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E-M:/ Consumption of Great Lakes fish and breast cancer



Generally negative study on Great Lakes fish consumption and breast
cancer, except for positive association for young and pre-menopausal women
in Wisconsin at a 1.7 relative risk ratio.


Full PDF article at: 

http://ehp.niehs.nih.gov/docs/2004/112-2/toc.html

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Potential Exposure to PCBs, DDT, and PBDEs from Sport-Caught Fish Consumption in Relation to Breast Cancer Risk in Wisconsin

Jane A. McElroy,1 Marty S. Kanarek,2,3 Amy Trentham-Dietz,1,2 Stephanie A. Robert,4 John M. Hampton,1 Polly A. Newcomb,1,5 Henry A. Anderson,6 and Patrick L. Remington1,2
1
University of Wisconsin Comprehensive Cancer Center, 2Department of Population Health Sciences, 3Gaylord Nelson Institute for Environmental Studies, and 4School of Social Work, University of Wisconsin, Madison, Wisconsin, USA; 5Cancer Prevention Research Program, Fred Hutchinson Cancer Research Center, Seattle, Washington, USA; 6Wisconsin Division of Public Health, Department of Health and Family Services, Madison, Wisconsin, USA

Abstract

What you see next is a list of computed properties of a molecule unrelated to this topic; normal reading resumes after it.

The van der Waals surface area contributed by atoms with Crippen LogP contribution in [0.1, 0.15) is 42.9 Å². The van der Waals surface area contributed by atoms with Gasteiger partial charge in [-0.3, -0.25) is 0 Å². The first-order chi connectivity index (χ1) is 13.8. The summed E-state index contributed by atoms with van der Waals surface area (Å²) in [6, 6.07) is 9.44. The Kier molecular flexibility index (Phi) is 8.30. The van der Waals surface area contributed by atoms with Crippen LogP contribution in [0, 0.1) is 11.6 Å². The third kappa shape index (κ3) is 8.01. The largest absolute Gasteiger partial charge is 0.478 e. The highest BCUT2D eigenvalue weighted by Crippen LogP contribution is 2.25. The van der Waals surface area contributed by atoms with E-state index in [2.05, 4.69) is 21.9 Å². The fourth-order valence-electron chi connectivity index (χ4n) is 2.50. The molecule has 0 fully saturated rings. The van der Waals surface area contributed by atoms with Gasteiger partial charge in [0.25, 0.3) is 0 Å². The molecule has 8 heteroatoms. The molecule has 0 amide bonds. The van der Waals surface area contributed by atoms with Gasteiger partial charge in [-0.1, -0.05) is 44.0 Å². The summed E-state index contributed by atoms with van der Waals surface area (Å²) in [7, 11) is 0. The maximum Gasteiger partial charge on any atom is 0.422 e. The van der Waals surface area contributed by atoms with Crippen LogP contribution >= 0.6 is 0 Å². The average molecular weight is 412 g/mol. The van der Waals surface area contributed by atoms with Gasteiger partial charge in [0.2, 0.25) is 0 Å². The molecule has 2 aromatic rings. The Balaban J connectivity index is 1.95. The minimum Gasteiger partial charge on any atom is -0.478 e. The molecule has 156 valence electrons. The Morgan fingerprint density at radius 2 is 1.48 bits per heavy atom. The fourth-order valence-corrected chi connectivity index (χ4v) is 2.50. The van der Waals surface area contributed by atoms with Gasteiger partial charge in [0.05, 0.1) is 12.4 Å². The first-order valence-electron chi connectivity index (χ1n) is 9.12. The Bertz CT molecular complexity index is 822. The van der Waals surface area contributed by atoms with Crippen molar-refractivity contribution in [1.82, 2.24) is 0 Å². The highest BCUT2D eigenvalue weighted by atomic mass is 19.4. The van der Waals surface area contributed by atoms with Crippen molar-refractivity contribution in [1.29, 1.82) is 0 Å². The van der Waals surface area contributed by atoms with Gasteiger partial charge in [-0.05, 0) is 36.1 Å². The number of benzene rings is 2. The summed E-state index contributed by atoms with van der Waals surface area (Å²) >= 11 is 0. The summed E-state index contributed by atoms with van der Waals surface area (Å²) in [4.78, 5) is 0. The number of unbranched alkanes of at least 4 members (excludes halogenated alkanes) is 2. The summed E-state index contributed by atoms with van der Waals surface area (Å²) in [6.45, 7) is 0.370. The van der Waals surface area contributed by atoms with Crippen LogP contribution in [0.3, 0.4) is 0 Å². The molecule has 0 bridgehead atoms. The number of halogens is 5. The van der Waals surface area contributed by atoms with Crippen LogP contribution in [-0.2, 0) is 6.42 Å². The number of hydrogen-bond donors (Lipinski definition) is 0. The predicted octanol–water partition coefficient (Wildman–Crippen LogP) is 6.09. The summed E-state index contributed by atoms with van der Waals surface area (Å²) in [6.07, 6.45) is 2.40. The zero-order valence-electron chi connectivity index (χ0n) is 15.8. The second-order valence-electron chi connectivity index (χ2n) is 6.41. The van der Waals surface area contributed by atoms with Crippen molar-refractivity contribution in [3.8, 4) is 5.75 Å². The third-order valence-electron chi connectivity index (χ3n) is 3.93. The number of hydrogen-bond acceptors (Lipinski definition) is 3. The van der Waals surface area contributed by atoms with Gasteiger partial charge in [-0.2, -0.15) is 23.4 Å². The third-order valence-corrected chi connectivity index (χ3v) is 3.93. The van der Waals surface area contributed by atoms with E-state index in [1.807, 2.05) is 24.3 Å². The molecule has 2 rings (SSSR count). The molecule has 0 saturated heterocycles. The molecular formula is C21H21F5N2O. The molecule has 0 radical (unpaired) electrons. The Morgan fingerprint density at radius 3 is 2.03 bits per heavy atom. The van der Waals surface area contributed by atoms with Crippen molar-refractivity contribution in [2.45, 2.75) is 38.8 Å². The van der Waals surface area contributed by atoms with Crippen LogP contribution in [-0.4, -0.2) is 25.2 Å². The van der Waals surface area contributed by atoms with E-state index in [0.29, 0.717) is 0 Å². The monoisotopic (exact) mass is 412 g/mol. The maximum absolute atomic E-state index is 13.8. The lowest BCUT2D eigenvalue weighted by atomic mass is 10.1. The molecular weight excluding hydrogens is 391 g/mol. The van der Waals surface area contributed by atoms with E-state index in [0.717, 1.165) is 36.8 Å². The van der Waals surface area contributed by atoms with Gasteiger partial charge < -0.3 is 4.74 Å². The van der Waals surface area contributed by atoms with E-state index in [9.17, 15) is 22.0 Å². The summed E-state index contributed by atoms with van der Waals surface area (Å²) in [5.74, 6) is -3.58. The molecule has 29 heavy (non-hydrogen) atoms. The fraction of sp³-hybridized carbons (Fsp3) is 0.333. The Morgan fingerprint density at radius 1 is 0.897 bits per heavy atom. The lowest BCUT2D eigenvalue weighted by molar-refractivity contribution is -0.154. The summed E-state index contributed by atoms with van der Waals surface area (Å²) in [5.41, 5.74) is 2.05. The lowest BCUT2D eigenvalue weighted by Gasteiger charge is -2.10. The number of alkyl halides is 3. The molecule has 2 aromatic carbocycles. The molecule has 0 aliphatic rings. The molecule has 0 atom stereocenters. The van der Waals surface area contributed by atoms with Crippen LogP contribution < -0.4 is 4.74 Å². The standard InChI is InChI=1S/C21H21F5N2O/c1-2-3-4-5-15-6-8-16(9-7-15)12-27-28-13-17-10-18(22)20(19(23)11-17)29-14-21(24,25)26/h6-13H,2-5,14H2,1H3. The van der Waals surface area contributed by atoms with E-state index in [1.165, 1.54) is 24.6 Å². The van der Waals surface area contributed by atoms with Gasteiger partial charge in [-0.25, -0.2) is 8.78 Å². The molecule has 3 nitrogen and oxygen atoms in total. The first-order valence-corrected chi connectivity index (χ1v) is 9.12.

In Wisconsin, consumption of Great Lakes fish is an important source of exposure to polychlorinated biphenyls (PCBs), dichlorodiphenyltrichloroethane (DDT), polybrominated diphenyl ethers (PBDEs), and other halogenated hydrocarbons, all of which may act as potential risk factors for breast cancer. We examined the association between sport-caught fish consumption and breast cancer incidence as part of an ongoing population-based case-control study. We identified breast cancer cases 20-69 years of age who were diagnosed in 1998-2000 (n = 1,481) from the Wisconsin Cancer Reporting System. Female controls of similar age were randomly selected from population lists (n = 1,301). Information about all sport-caught (Great Lakes and other lakes) fish consumption and breast cancer risk factors was obtained through telephone interviews. After adjustment for known and suspected risk factors, the relative risk of breast cancer for women who had recently consumed sport-caught fish was similar to women who had never eaten sport-caught fish [relative risk (RR) = 1.00; 95% confidence interval (CI), 0.86-1.17]. Frequency of consumption and location of sport-caught fish were not associated with an increased risk of breast cancer. Recent consumption of Great Lakes fish was not associated with postmenopausal breast cancer (RR = 0.78; 95% CI, 0.57-1.07), whereas risk associated with premenopausal breast cancer was elevated (RR = 1.70; 95% CI, 1.16-2.50). In this study we found no overall association between recent consumption of sport-caught fish and breast cancer, although there may be an increased breast cancer risk for subgroups of women who are young and/or premenopausal. Key words: breast cancer, DDT, Great Lakes, PBDEs, PCBs, sport-caught fish consumption. Environ Health Perspect 112:156-162 (2004). [Online 31 October 2003]

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